- Apr 24, 2016
Historically, app stores have very few "friends" and a lot of "enemies". Maybe not enemies per se, but there's no shortage of people, companies, and organizations that have serious issues with app stores. Partly because of the immense commission they charge (30% is no joke when you're a developer who's trying to make an honest buck). Partly because of the monopoly and total control that app stores have over the apps.
As a result, it's more and more often that we hear news about various lawsuits (Epic Game Store vs Apple anyone?) and government initiatives that are aimed at reducing their market dominance. Such initiatives have already taken place in Russia, South Korea, Netherlands. And, finally, the US Senate Judiciary Committee passed a bill that, should it become a law, will drastically change the landscape and force Google and Apple to give up full control on their app stores. This would mean, among other changes, the possibility of side-loading apps and using alternative payment-processing tools.
But I'm not here to tell you how we, as a commercial organization, aren't particularly thrilled about paying the exorbitant commissions. Not because it's unimportant, but because we at AdGuard consider ourselves software engineers first and foremost. Our top priority is to do a good job at developing our software and to bring something new and actually useful to this world. And that's what I'd like to focus on in this article.
As a concept, app stores are decidedly wonderful. They solve a number of problems: it's easy to install an app from the store, lots of things are taken care of for the devs, such as distribution, updates, payment processings. Not to mention that app stores more or less guarantee security and a certain level of quality for their apps.
But sadly, as time went on, app stores' guidelines grew bigger. They weren't limited to defining security- and quality-related aspects anymore. A large number of restrictions of all sorts popped up, and it's often hard to explain them by anything else than the desire to stomp the competition.
We, as a company that develops several apps that all get uploaded on popular app stores, are pressured into thinking in terms of "What can we do that won't get rejected by Apple/Google?", rather than "How can we improve our apps?". How can this approach facilitate innovation?
And to add to that, there are no "rules of the game". No matter how detailed the guidelines are, there's always room for different interpretations. Oh, you've come up with a new feature and you'd like to know if it'll get your app kicked out of the store or not? Tough luck, the only way to check is to spend time and resources to implement it, submit the app for review, and pray to your God. We've become quite experienced in that; not to say that this experience was always positive, both with Google's Google Play Store and Apple's App Store (, ).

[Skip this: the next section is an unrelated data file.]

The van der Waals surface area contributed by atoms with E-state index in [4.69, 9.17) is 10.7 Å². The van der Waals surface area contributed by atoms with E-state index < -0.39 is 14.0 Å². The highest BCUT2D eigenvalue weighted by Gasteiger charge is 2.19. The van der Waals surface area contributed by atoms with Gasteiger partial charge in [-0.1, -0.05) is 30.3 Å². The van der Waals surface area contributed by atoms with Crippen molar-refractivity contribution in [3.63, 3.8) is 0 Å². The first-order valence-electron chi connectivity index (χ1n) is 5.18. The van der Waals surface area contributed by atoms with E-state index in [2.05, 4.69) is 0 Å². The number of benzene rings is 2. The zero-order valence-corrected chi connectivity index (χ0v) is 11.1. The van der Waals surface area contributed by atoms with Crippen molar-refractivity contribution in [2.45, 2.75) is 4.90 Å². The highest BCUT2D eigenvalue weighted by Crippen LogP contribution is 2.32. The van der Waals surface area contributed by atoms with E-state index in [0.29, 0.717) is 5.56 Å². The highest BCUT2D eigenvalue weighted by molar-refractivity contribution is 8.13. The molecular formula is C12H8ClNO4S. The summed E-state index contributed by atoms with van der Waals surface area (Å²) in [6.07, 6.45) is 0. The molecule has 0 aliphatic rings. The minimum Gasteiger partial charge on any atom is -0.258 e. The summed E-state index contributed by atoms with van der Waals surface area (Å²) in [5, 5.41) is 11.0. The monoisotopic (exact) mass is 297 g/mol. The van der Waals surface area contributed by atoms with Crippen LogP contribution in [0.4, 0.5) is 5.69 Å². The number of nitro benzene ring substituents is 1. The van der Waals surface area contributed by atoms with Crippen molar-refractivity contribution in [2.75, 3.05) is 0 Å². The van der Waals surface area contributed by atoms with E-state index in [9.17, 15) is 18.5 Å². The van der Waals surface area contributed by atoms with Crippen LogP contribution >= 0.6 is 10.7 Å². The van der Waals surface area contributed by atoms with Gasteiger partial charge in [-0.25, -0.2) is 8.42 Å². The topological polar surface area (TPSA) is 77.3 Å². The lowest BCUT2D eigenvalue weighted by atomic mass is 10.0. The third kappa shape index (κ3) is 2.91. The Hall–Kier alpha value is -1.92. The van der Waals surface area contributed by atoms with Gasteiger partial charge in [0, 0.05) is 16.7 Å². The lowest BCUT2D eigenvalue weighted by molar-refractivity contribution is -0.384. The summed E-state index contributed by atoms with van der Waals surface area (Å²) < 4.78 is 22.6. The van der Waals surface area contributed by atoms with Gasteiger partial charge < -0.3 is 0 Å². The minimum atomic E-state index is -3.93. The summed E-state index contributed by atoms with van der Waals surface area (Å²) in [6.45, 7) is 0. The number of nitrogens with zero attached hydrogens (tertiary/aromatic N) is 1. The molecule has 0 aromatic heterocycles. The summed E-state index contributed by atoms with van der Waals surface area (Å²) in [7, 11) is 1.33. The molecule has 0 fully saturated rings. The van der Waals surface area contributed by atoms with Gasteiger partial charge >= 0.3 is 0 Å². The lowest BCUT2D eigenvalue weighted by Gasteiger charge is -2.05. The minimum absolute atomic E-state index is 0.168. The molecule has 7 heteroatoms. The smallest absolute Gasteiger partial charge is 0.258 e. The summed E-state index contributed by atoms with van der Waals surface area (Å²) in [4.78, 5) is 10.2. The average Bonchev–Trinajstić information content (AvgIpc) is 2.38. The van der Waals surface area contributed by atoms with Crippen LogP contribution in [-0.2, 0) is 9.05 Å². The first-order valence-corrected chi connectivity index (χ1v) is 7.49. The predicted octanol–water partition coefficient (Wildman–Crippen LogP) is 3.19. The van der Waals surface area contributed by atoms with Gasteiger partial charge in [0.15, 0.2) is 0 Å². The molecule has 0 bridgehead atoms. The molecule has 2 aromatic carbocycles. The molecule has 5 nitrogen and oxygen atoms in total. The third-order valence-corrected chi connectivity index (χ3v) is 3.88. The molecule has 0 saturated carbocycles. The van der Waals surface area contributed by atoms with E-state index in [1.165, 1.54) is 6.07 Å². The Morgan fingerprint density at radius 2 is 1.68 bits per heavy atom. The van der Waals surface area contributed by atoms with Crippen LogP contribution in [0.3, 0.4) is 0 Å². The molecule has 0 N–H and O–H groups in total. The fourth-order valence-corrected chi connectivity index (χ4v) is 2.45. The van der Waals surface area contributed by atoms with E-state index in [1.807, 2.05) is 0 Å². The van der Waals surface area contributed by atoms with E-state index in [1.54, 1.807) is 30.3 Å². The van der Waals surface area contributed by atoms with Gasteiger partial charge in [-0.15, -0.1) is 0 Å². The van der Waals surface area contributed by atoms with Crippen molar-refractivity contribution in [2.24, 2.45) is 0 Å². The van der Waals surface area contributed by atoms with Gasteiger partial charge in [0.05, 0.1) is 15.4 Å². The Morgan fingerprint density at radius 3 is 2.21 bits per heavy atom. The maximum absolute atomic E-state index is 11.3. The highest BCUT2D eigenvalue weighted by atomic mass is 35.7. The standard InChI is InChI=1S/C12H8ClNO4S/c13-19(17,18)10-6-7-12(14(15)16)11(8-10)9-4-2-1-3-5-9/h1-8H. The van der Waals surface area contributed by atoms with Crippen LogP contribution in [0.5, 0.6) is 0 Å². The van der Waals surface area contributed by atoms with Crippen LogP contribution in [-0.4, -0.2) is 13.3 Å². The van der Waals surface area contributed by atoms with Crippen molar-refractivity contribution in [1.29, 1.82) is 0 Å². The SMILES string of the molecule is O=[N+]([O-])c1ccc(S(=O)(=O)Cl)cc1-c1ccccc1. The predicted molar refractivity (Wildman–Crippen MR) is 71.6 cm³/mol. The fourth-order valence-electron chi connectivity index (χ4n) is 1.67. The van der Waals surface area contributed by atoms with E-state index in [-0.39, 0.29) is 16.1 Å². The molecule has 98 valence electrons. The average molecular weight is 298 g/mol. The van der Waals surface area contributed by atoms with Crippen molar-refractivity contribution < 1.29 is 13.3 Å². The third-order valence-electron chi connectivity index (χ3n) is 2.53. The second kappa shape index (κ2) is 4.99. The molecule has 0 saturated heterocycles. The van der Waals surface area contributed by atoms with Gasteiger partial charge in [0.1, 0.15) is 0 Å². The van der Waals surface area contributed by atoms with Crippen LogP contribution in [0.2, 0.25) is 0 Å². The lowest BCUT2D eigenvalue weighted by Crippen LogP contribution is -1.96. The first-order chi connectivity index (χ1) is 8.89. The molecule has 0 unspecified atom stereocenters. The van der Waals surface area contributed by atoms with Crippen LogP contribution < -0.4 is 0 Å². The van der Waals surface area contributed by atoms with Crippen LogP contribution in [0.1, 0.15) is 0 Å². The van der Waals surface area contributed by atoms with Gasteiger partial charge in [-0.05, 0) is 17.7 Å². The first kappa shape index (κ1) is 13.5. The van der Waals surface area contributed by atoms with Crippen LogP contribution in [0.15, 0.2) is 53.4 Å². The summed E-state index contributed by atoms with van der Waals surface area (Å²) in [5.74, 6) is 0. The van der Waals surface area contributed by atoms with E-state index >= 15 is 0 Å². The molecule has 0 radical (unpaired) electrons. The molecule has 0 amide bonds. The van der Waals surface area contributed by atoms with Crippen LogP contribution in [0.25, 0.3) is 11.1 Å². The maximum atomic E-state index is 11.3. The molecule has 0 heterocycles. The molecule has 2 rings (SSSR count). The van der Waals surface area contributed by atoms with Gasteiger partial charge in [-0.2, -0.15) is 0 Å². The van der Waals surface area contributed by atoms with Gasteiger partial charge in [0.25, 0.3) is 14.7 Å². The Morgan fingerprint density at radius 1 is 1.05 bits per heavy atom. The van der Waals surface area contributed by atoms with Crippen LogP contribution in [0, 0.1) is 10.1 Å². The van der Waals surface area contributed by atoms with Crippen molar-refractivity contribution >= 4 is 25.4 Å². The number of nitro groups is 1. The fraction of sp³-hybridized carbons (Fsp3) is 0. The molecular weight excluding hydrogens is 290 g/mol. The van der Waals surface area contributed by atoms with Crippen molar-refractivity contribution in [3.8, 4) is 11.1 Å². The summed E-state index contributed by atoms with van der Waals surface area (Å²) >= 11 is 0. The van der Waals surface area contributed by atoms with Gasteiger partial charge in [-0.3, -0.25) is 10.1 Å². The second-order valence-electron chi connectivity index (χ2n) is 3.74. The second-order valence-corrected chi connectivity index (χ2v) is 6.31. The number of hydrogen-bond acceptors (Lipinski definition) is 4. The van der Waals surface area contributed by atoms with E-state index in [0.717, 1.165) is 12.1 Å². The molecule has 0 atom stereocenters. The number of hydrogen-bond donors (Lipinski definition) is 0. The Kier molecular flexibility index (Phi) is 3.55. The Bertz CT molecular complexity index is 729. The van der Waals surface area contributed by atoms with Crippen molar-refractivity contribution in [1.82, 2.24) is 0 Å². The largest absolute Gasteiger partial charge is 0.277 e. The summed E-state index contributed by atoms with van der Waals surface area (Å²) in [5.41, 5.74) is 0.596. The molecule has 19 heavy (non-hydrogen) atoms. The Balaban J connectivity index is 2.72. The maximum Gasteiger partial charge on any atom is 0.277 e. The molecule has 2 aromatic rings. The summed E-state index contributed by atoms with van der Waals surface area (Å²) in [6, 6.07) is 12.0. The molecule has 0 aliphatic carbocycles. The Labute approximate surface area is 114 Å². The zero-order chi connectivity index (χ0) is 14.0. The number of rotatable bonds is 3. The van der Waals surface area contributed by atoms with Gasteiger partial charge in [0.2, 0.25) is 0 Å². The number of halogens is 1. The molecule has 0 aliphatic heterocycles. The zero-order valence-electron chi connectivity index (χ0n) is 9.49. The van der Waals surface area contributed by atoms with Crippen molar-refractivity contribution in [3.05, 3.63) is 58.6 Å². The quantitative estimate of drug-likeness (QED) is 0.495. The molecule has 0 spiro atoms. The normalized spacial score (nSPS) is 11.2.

The two biggest app stores have some major differences compared to each other, though.
With Google, you can usually count on your update getting through. However, it doesn't take much for your app to get booted from it at any, seemingly random moment. And when that happens, good luck contacting someone — anyone — from the Google Play Store support. All you will get is a standardized bot response. Not having your app on the Play Store is a nightmare for any business. But at the very least there's an option to sideload apps on Android, so if you really want to, you can afford to create an app that you envision, and not the one that Google wants you to make.
App Store is a totally different story. If the reviewer didn't like your app, and they decided that it didn't follow one of the many App Store's guidelines, you can try to contact them and change their mind. I personally had countless phone calls with App Store review team representatives in attempts to persuade them to change their decision, and despite most of those attempts weren't successful, I am still thankful for this opportunity.
But one such phone call has planted itself deep into my memory. Without delving into the unncecessary detail, I was making a point that the rules clause they were referring to could not be appliccable in my case (and I stand by that to this day). At one point the reviewer, apparently tired of arguing, simply replied:
"Look, we're Apple. These are our rules, and we're going to interpret them as we like, all there's left for you is to obey".
Hard to come up with a counter-argument to that. The only thing left for us was to roll back half of what had been done by that point and to publish the app with what functionality was left. And every time I look at AdGuard for iOS I can't help but think how much more it could have been, and it makes me a bit sad.
Don't get me wrong. I don't uphold an opinion that app stores are some incarnations of evil and we should all happily go back to installing the apps manually. But I am also absolutely positive that stores as we see them today restrict the developers and cripple their creativity. And I see no progress in that regard, limitations only go up in numbers, and never the other way around.
I don't think there's an easy solution to this problem, and this article wasn't meant to provide one. In the end, companies like Apple and Google rarely employ random people. They are all highly intelligent individuals and they don't need more advice from yet another developer. I just would like to believe that our story will become another speck on the scales, and it will help Apple and Google understand the developers and their motives a tiny bit better.
Historically, app stores have very few "friends" and a lot of "enemies". Maybe not enemies per se, but there's no shortage of people, companies, and organizations that have serious issues with app stores. Partly because of the immense commission they charge (30% is no joke when you're a...